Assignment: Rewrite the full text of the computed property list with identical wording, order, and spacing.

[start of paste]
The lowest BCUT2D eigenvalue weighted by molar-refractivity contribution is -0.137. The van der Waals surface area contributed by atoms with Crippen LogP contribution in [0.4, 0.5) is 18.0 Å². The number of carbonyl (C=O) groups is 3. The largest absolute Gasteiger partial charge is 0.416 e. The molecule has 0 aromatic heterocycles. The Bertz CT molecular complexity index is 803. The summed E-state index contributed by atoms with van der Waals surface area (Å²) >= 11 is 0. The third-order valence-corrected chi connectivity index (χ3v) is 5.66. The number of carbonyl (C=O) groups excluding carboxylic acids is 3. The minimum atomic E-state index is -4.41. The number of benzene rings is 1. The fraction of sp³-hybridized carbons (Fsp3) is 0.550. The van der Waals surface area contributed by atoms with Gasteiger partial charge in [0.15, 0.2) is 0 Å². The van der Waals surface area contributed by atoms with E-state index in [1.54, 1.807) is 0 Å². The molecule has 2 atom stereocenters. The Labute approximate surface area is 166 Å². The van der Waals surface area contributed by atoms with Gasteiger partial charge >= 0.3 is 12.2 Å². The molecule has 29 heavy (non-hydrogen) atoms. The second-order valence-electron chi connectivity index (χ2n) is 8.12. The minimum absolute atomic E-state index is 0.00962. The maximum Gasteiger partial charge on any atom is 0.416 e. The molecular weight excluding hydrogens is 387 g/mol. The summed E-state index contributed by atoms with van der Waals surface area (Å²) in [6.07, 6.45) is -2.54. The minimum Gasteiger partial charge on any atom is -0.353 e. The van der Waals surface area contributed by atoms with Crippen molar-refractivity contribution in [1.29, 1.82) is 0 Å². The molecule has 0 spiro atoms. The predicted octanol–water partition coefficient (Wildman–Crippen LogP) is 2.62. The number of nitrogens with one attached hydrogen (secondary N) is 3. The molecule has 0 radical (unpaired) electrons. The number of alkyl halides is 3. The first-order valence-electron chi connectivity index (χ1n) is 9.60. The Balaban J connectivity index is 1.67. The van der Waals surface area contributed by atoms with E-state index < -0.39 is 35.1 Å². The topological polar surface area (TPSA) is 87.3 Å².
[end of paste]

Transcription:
The lowest BCUT2D eigenvalue weighted by molar-refractivity contribution is -0.137. The van der Waals surface area contributed by atoms with Crippen LogP contribution in [0.4, 0.5) is 18.0 Å². The number of carbonyl (C=O) groups is 3. The largest absolute Gasteiger partial charge is 0.416 e. The molecule has 0 aromatic heterocycles. The Bertz CT molecular complexity index is 803. The summed E-state index contributed by atoms with van der Waals surface area (Å²) >= 11 is 0. The third-order valence-corrected chi connectivity index (χ3v) is 5.66. The number of carbonyl (C=O) groups excluding carboxylic acids is 3. The minimum atomic E-state index is -4.41. The number of benzene rings is 1. The fraction of sp³-hybridized carbons (Fsp3) is 0.550. The van der Waals surface area contributed by atoms with Gasteiger partial charge in [0.15, 0.2) is 0 Å². The van der Waals surface area contributed by atoms with E-state index in [1.54, 1.807) is 0 Å². The molecule has 2 atom stereocenters. The Labute approximate surface area is 166 Å². The van der Waals surface area contributed by atoms with Gasteiger partial charge >= 0.3 is 12.2 Å². The molecule has 29 heavy (non-hydrogen) atoms. The second-order valence-electron chi connectivity index (χ2n) is 8.12. The minimum absolute atomic E-state index is 0.00962. The maximum Gasteiger partial charge on any atom is 0.416 e. The molecular weight excluding hydrogens is 387 g/mol. The summed E-state index contributed by atoms with van der Waals surface area (Å²) in [6.07, 6.45) is -2.54. The minimum Gasteiger partial charge on any atom is -0.353 e. The van der Waals surface area contributed by atoms with Crippen molar-refractivity contribution in [1.29, 1.82) is 0 Å². The molecule has 0 spiro atoms. The predicted octanol–water partition coefficient (Wildman–Crippen LogP) is 2.62. The number of nitrogens with one attached hydrogen (secondary N) is 3. The molecule has 0 radical (unpaired) electrons. The number of alkyl halides is 3. The first-order valence-electron chi connectivity index (χ1n) is 9.60. The Balaban J connectivity index is 1.67. The van der Waals surface area contributed by atoms with E-state index < -0.39 is 35.1 Å². The topological polar surface area (TPSA) is 87.3 Å².